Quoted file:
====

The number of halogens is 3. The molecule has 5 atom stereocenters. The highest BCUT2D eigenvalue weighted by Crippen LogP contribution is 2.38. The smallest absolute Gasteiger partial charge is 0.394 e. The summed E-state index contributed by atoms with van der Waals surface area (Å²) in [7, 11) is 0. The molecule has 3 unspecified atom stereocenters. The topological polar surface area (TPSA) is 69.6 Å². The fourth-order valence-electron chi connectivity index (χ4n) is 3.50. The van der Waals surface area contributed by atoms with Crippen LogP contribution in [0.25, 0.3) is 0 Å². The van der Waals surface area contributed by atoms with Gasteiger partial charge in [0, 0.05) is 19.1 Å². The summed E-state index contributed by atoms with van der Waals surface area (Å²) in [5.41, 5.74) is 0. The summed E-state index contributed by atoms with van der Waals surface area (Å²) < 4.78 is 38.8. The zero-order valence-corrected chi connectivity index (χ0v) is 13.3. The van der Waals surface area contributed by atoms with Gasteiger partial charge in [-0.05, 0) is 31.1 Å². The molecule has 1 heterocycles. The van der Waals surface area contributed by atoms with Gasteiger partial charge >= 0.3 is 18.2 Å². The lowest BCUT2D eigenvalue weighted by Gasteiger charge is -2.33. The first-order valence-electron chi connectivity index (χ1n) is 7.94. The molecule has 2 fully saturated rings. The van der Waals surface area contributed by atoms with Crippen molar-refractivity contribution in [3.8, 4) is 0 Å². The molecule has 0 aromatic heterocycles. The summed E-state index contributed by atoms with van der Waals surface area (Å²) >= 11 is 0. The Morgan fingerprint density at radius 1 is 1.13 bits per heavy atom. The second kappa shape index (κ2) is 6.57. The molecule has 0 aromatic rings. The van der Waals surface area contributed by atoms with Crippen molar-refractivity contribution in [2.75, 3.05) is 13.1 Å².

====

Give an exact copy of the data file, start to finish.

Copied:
The number of halogens is 3. The molecule has 5 atom stereocenters. The highest BCUT2D eigenvalue weighted by Crippen LogP contribution is 2.38. The smallest absolute Gasteiger partial charge is 0.394 e. The summed E-state index contributed by atoms with van der Waals surface area (Å²) in [7, 11) is 0. The molecule has 3 unspecified atom stereocenters. The topological polar surface area (TPSA) is 69.6 Å². The fourth-order valence-electron chi connectivity index (χ4n) is 3.50. The van der Waals surface area contributed by atoms with Crippen LogP contribution in [0.25, 0.3) is 0 Å². The van der Waals surface area contributed by atoms with Gasteiger partial charge in [0, 0.05) is 19.1 Å². The summed E-state index contributed by atoms with van der Waals surface area (Å²) in [5.41, 5.74) is 0. The summed E-state index contributed by atoms with van der Waals surface area (Å²) < 4.78 is 38.8. The zero-order valence-corrected chi connectivity index (χ0v) is 13.3. The van der Waals surface area contributed by atoms with Gasteiger partial charge in [-0.05, 0) is 31.1 Å². The molecule has 1 heterocycles. The van der Waals surface area contributed by atoms with Gasteiger partial charge >= 0.3 is 18.2 Å². The lowest BCUT2D eigenvalue weighted by Gasteiger charge is -2.33. The first-order valence-electron chi connectivity index (χ1n) is 7.94. The molecule has 2 fully saturated rings. The van der Waals surface area contributed by atoms with Crippen molar-refractivity contribution in [3.8, 4) is 0 Å². The molecule has 0 aromatic heterocycles. The summed E-state index contributed by atoms with van der Waals surface area (Å²) >= 11 is 0. The Morgan fingerprint density at radius 1 is 1.13 bits per heavy atom. The second kappa shape index (κ2) is 6.57. The molecule has 0 aromatic rings. The van der Waals surface area contributed by atoms with Crippen molar-refractivity contribution in [2.75, 3.05) is 13.1 Å².